Wednesday, October 3, 2007

Option traders betting on BMS takeover/merger?

Tuesday's Wall Street Journal had an interesting article (subscription required) regarding some trading activity involving BMS options.

To quote a couple of excerpts:
  • "About a month ago, we heard some rumors and there was some [options] activity and then it stopped," said Joe Kinahan, chief derivatives strategist for thinkorswim. Now we're starting to hear again that Bristol-Myers might be in play, that a few of the other drug companies are starting to take a look at it, and that seems to be bearing out in some of the activity we're seeing," he said.
  • Almost 26,700 call options on Bristol-Myers changed hands yesterday, compared with only 2,800 puts, according to Track Data. Investors focused on November calls that convey the right to pay $30 a share for the stock in the weeks ahead.

BMS of course didn't comment and Sanofi's name was widely bandied. Given all the negative news regarding Accomplia, Sanofi does need something like Bristol's Apixaban to shore up its revenues (Plavix LoE in a few years and serious competition for Lovenox).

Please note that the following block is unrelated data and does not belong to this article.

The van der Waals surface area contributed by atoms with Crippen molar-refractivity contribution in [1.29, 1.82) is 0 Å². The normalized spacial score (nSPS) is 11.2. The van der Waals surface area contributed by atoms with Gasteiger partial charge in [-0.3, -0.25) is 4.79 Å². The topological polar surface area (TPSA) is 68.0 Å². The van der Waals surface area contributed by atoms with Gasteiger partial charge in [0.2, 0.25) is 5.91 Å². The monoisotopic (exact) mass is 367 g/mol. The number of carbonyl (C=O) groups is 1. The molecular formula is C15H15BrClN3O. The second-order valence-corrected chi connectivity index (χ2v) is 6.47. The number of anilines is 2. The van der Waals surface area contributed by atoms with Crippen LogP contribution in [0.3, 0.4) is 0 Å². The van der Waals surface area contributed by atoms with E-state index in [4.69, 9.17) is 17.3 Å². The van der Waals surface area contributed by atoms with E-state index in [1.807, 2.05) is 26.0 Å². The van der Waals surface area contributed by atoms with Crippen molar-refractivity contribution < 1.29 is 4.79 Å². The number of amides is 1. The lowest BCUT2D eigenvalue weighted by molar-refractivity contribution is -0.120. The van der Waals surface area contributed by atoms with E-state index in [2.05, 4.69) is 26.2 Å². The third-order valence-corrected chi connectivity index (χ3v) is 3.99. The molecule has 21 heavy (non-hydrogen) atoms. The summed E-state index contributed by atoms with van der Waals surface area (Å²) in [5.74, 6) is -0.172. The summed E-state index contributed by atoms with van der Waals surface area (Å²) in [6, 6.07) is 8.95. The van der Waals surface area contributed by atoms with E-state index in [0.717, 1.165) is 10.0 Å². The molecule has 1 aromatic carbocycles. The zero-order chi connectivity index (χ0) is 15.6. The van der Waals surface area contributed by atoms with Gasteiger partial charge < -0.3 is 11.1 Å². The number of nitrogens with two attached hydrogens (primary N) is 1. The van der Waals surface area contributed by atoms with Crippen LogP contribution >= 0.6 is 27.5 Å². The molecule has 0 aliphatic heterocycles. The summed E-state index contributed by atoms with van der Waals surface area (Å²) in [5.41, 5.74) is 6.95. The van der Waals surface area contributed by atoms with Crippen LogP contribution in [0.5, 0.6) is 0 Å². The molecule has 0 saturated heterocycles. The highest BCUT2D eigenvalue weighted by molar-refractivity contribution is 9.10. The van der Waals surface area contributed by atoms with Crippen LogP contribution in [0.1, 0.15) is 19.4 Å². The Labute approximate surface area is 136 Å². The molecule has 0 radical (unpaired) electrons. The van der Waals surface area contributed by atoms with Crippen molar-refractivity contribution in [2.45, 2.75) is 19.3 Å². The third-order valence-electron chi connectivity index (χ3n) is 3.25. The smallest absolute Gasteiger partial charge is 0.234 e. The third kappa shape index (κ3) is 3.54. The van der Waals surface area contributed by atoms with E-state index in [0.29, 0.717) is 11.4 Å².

BMS is probably looking to stay independent given that they have all these new compounds in the pipeline (oncology, Factor Xa & DPP-4 compounds). They have certainly spread the co-promote deals around to reduce their attractiveness to potential suitors (with AZ for DPP-4 & with Pfizer for Factor Xa development). AZ is unlikely to do an M&A deal with BMS given that they just paid 15B for MedImmune.

That pretty much leaves Sanofi & Pfizer as the two most likely candidates interested in an M&A deal. Sanofi as a European company will probably have to pay a premium to Bristol's American shareholders compared to Pfizer - but that shouldn't be a problem at all given the weak dollar & the consequent appreciation of Sanofi's stock & cash position. Pfizer on the other hand may be more desperate. PFE probably needs all of the potential Apixaban revenues to offset its LoEs (Lipitor in 2011, Norvasc, Zoloft etc) & Bristol's heritage in the oncology area would be a good fit with Pfizer's emerging oncology pipeline. Other BMS products (Sustiva, Orencia) may also offer interesting combo molecule opportunities. According to some IMS data Pharmalyst has seen, Abilify too is seeing some commercial success. Certainly a BMS+Sanofi or BMS+Pfizer deal makes more sense than say a Pfizer+Wyeth deal. However it would have to be a friendly merger rather than an acquisition and that leaves the amount of efficiencies that can be extracted from such a deal in question.

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